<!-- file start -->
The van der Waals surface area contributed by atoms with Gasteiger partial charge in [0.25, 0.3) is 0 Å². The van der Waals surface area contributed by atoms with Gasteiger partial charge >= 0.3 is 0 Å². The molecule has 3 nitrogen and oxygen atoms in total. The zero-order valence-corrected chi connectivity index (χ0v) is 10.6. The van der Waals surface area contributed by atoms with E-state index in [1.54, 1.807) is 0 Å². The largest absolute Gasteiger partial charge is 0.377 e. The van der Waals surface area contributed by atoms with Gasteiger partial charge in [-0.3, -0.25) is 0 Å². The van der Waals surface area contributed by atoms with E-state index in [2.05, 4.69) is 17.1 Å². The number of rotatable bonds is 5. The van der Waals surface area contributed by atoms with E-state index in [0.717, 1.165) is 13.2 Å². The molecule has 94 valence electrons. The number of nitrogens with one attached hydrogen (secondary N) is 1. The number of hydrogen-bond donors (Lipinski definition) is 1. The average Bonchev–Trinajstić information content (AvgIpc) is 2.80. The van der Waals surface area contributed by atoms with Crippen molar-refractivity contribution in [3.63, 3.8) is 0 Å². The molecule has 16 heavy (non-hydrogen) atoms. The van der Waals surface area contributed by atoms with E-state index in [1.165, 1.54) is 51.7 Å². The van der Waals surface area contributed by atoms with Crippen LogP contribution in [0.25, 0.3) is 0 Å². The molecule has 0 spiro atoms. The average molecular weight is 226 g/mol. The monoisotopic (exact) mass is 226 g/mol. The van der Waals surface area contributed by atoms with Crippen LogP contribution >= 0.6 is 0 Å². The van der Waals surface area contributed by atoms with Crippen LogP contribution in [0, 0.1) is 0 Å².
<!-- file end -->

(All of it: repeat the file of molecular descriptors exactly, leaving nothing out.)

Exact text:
The van der Waals surface area contributed by atoms with Gasteiger partial charge in [0.25, 0.3) is 0 Å². The van der Waals surface area contributed by atoms with Gasteiger partial charge >= 0.3 is 0 Å². The molecule has 3 nitrogen and oxygen atoms in total. The zero-order valence-corrected chi connectivity index (χ0v) is 10.6. The van der Waals surface area contributed by atoms with E-state index in [1.54, 1.807) is 0 Å². The largest absolute Gasteiger partial charge is 0.377 e. The van der Waals surface area contributed by atoms with Gasteiger partial charge in [-0.3, -0.25) is 0 Å². The van der Waals surface area contributed by atoms with E-state index in [2.05, 4.69) is 17.1 Å². The number of rotatable bonds is 5. The van der Waals surface area contributed by atoms with E-state index in [0.717, 1.165) is 13.2 Å². The molecule has 94 valence electrons. The number of nitrogens with one attached hydrogen (secondary N) is 1. The number of hydrogen-bond donors (Lipinski definition) is 1. The average Bonchev–Trinajstić information content (AvgIpc) is 2.80. The van der Waals surface area contributed by atoms with Crippen molar-refractivity contribution in [3.63, 3.8) is 0 Å². The molecule has 16 heavy (non-hydrogen) atoms. The van der Waals surface area contributed by atoms with E-state index in [1.165, 1.54) is 51.7 Å². The van der Waals surface area contributed by atoms with Crippen LogP contribution in [0.25, 0.3) is 0 Å². The molecule has 0 spiro atoms. The average molecular weight is 226 g/mol. The monoisotopic (exact) mass is 226 g/mol. The van der Waals surface area contributed by atoms with Crippen LogP contribution >= 0.6 is 0 Å². The van der Waals surface area contributed by atoms with Crippen LogP contribution in [0, 0.1) is 0 Å².